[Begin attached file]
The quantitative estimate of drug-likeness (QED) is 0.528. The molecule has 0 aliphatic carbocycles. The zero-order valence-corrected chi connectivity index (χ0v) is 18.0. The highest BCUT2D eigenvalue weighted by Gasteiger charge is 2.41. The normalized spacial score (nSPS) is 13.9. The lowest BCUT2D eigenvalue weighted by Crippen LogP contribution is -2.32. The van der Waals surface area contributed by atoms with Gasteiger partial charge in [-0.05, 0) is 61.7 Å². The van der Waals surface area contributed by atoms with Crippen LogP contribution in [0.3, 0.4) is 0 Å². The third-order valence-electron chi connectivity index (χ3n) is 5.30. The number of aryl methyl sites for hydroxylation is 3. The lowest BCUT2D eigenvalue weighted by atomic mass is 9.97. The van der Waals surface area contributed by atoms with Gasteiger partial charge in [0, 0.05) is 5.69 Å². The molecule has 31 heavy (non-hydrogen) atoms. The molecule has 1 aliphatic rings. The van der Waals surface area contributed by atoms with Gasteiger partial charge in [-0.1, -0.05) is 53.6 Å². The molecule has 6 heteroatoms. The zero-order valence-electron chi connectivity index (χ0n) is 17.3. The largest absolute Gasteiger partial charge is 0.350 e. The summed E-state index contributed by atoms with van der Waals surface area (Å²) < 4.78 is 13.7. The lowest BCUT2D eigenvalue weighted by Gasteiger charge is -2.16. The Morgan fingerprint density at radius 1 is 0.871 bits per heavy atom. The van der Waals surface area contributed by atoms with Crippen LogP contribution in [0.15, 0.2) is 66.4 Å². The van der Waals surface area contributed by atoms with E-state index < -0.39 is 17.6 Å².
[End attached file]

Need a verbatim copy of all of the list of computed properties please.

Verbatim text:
The quantitative estimate of drug-likeness (QED) is 0.528. The molecule has 0 aliphatic carbocycles. The zero-order valence-corrected chi connectivity index (χ0v) is 18.0. The highest BCUT2D eigenvalue weighted by Gasteiger charge is 2.41. The normalized spacial score (nSPS) is 13.9. The lowest BCUT2D eigenvalue weighted by Crippen LogP contribution is -2.32. The van der Waals surface area contributed by atoms with Gasteiger partial charge in [-0.05, 0) is 61.7 Å². The van der Waals surface area contributed by atoms with Crippen LogP contribution in [0.3, 0.4) is 0 Å². The third-order valence-electron chi connectivity index (χ3n) is 5.30. The number of aryl methyl sites for hydroxylation is 3. The lowest BCUT2D eigenvalue weighted by atomic mass is 9.97. The van der Waals surface area contributed by atoms with Gasteiger partial charge in [0, 0.05) is 5.69 Å². The molecule has 31 heavy (non-hydrogen) atoms. The molecule has 1 aliphatic rings. The van der Waals surface area contributed by atoms with Gasteiger partial charge in [-0.1, -0.05) is 53.6 Å². The molecule has 6 heteroatoms. The zero-order valence-electron chi connectivity index (χ0n) is 17.3. The largest absolute Gasteiger partial charge is 0.350 e. The summed E-state index contributed by atoms with van der Waals surface area (Å²) < 4.78 is 13.7. The lowest BCUT2D eigenvalue weighted by Gasteiger charge is -2.16. The Morgan fingerprint density at radius 1 is 0.871 bits per heavy atom. The van der Waals surface area contributed by atoms with Crippen LogP contribution in [0.15, 0.2) is 66.4 Å². The van der Waals surface area contributed by atoms with E-state index < -0.39 is 17.6 Å².